FYI: By the way, once I get an address you should consider donating to the “supply an American with peanut butter in Russia” fund. I somehow ate nearly half of my tiny jar already. Soooooo good. I think I will hide it so I can still have a PB&J party for my friends. My only fear now is that I will lose it. What to do?
Over a month later and I still don’t know:
a) where I will live for the next 9 months
b) how I will continue studying Russian (classes vs. tutor)
c) the exact nature of my role in classes
I have been feeling like the porcupine in the fog. How I miss the predictability of life at Lewis & Clark College! Watching and sketching Russian cartoons has been my escape.
Please enjoy this classic short animated Russian film at this link:
Over the last two weeks I have been learning about Volzhsky and how classes are taught at my home institute.
Volzhsky is a young city, which prides itself for being green because of its successful cleanup campaigns and its many planted trees. I am told that most trees here would dry up naturally on the arid steppes if they were not watered and cared for by the city. Still, the city also boasts several factories that produce plastics, chemicals and pipes. I am currently living in one of the nicest and oldest parts of the city with my host family in a “Stalinesque” designed apartment building. Overall, I am grateful to be surrounded by so many trees in a nice part of one of Russia’s “greenest” cities with better air quality.
I am an English Teaching Assistant for the Linguistics department and I currently work with 2nd, 3rd and 5th year students. The class schedule seems to always be changing so I am still unsure when my classes are but I will hopefully know with certainty by October. The institute is a branch of Volgograd State University and has a four year bachelor’s degree program and a five year master’s program. I am already leading a class on essay writing/composition with advanced students that I really enjoy. Teaching their standard English classes with their textbook is proving to be more difficult but no one said learning to teach would be easy!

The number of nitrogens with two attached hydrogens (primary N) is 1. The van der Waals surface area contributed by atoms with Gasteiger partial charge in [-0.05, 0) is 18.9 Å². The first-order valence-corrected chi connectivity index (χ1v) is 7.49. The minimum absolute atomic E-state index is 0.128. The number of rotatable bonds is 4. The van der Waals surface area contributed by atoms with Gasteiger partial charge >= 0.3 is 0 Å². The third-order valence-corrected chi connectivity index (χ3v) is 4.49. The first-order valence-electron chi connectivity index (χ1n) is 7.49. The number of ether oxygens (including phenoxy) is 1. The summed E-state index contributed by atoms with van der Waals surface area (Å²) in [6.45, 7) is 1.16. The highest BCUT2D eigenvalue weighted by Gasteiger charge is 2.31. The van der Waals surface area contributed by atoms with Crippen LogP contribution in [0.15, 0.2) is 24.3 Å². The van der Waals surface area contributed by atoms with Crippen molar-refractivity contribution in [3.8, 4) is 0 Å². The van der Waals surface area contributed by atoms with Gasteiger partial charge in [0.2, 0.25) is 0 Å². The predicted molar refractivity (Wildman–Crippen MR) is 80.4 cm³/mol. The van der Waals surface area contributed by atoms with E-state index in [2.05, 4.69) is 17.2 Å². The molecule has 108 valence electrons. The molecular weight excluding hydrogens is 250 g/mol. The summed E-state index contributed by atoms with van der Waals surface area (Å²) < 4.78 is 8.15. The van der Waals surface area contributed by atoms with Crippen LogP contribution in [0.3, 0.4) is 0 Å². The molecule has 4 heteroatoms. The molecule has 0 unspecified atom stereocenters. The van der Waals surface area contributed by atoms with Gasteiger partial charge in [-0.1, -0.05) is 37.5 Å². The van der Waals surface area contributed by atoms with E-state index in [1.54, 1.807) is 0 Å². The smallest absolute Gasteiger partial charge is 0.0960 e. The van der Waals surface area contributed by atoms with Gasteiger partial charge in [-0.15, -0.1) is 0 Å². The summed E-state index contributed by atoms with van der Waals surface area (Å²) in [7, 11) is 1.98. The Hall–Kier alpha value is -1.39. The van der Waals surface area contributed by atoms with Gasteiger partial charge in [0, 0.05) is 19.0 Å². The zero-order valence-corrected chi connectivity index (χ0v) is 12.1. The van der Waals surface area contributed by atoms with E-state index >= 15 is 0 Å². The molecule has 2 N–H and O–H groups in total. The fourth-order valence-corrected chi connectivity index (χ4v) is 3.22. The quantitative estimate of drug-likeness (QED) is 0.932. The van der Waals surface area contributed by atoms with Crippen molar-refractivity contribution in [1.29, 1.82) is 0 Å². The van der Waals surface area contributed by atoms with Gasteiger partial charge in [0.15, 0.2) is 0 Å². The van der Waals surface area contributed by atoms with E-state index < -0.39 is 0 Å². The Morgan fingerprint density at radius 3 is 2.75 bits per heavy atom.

Students have classes nearly every weekday lasting an hour and a half. When students enter the institute they are put into groups according to their major/specialization and will take nearly the same classes together all four or five years of their education. Students typically enter higher education after finishing secondary school when they are 16 or 17 although there are always older students.
I have been elated to be invited to anything social, including day trips to Volgograd across the river, a dinner at a dacha, walks on the river banks and beach parks among other things . . .
Enjoy my pictures for a glimpse of some of my adventures.
I was first greeted in Volgograd by strong gusts of wind and blinding sunlight. Including the time I drove to Seattle and waited in airports it took nearly three days to arrive to Volgograd. But I won’t complain about the trip here because for some reason the airline upgraded my ticket from the East Coast to Moscow to business class (it was nearly a 10 hour flight). I could actually stretch my legs and even lay down! I was so amazed I wanted to take pictures but noting the nonchalance of my fellow business class passengers I tried to feign my disinterest (Anyone who knows me well can attest to how difficult masking my enthusiasm would be for me but it was good practice!). For instance, they actually gave us a choice of gourmet dishes, refilled my water in a fancy glass and even offered me warm lightly salted nuts in an elegant glass container. Yes, I am easily impressed! I hope I will always appreciate such luxuries.
Sleeping was still hard because of the time difference but I don’t want to imagine such a long flight in the economy section. I had a long flight from the West Coast to Korea once before but Korean Air offers much more space and luxuries than the U.S. carrier I took this time.
I was so relieved to retrieve all my baggage and even more happy to see the familiar face of my Fulbright coordinating host at the airport. I stayed in the Institute’s guest room for several days and my coordinating host even ensured I had food, water and tea. Did I mention this guest room included toliet paper? What luxury compared to my arrival to Vladivostok as a mere exchange student just two years ago!
Everyone at the institute has heard about my arrival and I am pleased to be received with such enthusiasm. I am very grateful to have met so many kind people. I was even invited on a boat trip on the Volga with some German guests, the Dean and other administrators of the institute.
For now I am living with a very sweet host family until I can find a suitable apartment for the year. My class schedule is also still being configured so I have been trying to get oriented with the city and learn as much as I can about how I can imitate my host mother’s delicious food.